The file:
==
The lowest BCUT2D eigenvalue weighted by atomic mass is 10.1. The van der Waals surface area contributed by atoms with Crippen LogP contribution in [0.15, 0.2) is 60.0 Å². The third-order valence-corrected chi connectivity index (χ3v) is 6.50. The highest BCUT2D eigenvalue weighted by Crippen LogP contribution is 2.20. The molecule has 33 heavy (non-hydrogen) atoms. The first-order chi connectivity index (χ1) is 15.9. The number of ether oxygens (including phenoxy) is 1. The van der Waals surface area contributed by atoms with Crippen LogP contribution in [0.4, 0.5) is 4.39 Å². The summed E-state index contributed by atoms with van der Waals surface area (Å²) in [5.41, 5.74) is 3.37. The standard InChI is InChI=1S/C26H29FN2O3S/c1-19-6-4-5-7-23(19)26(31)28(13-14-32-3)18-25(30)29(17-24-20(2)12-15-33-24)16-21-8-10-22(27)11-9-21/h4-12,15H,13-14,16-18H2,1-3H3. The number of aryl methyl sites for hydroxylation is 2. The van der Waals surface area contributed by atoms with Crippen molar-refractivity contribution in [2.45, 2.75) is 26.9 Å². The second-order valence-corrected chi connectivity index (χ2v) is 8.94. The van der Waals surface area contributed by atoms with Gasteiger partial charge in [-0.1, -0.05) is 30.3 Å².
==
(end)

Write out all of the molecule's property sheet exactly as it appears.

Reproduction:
The lowest BCUT2D eigenvalue weighted by atomic mass is 10.1. The van der Waals surface area contributed by atoms with Crippen LogP contribution in [0.15, 0.2) is 60.0 Å². The third-order valence-corrected chi connectivity index (χ3v) is 6.50. The highest BCUT2D eigenvalue weighted by Crippen LogP contribution is 2.20. The molecule has 33 heavy (non-hydrogen) atoms. The first-order chi connectivity index (χ1) is 15.9. The number of ether oxygens (including phenoxy) is 1. The van der Waals surface area contributed by atoms with Crippen LogP contribution in [0.4, 0.5) is 4.39 Å². The summed E-state index contributed by atoms with van der Waals surface area (Å²) in [5.41, 5.74) is 3.37. The standard InChI is InChI=1S/C26H29FN2O3S/c1-19-6-4-5-7-23(19)26(31)28(13-14-32-3)18-25(30)29(17-24-20(2)12-15-33-24)16-21-8-10-22(27)11-9-21/h4-12,15H,13-14,16-18H2,1-3H3. The number of aryl methyl sites for hydroxylation is 2. The van der Waals surface area contributed by atoms with Crippen molar-refractivity contribution in [2.45, 2.75) is 26.9 Å². The second-order valence-corrected chi connectivity index (χ2v) is 8.94. The van der Waals surface area contributed by atoms with Gasteiger partial charge in [-0.1, -0.05) is 30.3 Å².